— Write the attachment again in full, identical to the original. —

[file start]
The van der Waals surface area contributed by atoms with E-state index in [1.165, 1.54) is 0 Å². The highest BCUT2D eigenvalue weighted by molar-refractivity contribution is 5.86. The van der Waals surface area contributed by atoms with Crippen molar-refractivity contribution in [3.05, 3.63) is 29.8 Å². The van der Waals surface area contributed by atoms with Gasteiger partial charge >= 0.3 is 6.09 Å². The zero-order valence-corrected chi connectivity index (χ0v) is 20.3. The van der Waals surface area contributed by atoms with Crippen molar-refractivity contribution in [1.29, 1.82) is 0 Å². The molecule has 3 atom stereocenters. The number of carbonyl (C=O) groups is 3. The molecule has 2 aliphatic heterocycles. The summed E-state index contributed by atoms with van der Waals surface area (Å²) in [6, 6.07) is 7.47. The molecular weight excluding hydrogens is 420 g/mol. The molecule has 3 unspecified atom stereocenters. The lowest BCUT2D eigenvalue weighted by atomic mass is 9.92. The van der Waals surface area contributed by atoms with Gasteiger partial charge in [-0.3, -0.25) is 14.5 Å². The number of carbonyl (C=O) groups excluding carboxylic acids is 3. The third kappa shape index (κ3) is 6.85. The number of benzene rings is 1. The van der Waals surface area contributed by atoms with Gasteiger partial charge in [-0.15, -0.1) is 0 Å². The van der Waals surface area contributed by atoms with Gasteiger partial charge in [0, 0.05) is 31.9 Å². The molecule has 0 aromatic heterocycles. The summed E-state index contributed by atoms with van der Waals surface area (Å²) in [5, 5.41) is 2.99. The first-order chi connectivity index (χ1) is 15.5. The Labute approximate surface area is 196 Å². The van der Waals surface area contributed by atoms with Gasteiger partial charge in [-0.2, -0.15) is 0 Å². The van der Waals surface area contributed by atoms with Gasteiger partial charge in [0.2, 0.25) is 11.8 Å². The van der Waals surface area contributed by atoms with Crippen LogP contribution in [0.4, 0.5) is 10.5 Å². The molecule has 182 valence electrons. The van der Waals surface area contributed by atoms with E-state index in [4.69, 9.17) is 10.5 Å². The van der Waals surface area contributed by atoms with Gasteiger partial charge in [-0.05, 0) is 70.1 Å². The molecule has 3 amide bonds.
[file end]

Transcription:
The van der Waals surface area contributed by atoms with E-state index in [1.165, 1.54) is 0 Å². The highest BCUT2D eigenvalue weighted by molar-refractivity contribution is 5.86. The van der Waals surface area contributed by atoms with Crippen molar-refractivity contribution in [3.05, 3.63) is 29.8 Å². The van der Waals surface area contributed by atoms with Gasteiger partial charge >= 0.3 is 6.09 Å². The zero-order valence-corrected chi connectivity index (χ0v) is 20.3. The van der Waals surface area contributed by atoms with Crippen molar-refractivity contribution in [1.29, 1.82) is 0 Å². The molecule has 3 atom stereocenters. The number of carbonyl (C=O) groups is 3. The molecule has 2 aliphatic heterocycles. The summed E-state index contributed by atoms with van der Waals surface area (Å²) in [6, 6.07) is 7.47. The molecular weight excluding hydrogens is 420 g/mol. The molecule has 3 unspecified atom stereocenters. The lowest BCUT2D eigenvalue weighted by atomic mass is 9.92. The van der Waals surface area contributed by atoms with Gasteiger partial charge in [-0.3, -0.25) is 14.5 Å². The number of carbonyl (C=O) groups excluding carboxylic acids is 3. The third kappa shape index (κ3) is 6.85. The number of benzene rings is 1. The van der Waals surface area contributed by atoms with Gasteiger partial charge in [-0.15, -0.1) is 0 Å². The van der Waals surface area contributed by atoms with Gasteiger partial charge in [0, 0.05) is 31.9 Å². The molecule has 0 aromatic heterocycles. The summed E-state index contributed by atoms with van der Waals surface area (Å²) in [5, 5.41) is 2.99. The first-order chi connectivity index (χ1) is 15.5. The Labute approximate surface area is 196 Å². The van der Waals surface area contributed by atoms with Gasteiger partial charge in [-0.2, -0.15) is 0 Å². The van der Waals surface area contributed by atoms with Gasteiger partial charge in [0.2, 0.25) is 11.8 Å². The van der Waals surface area contributed by atoms with Crippen LogP contribution in [0.4, 0.5) is 10.5 Å². The molecule has 182 valence electrons. The van der Waals surface area contributed by atoms with E-state index in [4.69, 9.17) is 10.5 Å². The van der Waals surface area contributed by atoms with Gasteiger partial charge in [-0.05, 0) is 70.1 Å². The molecule has 3 amide bonds.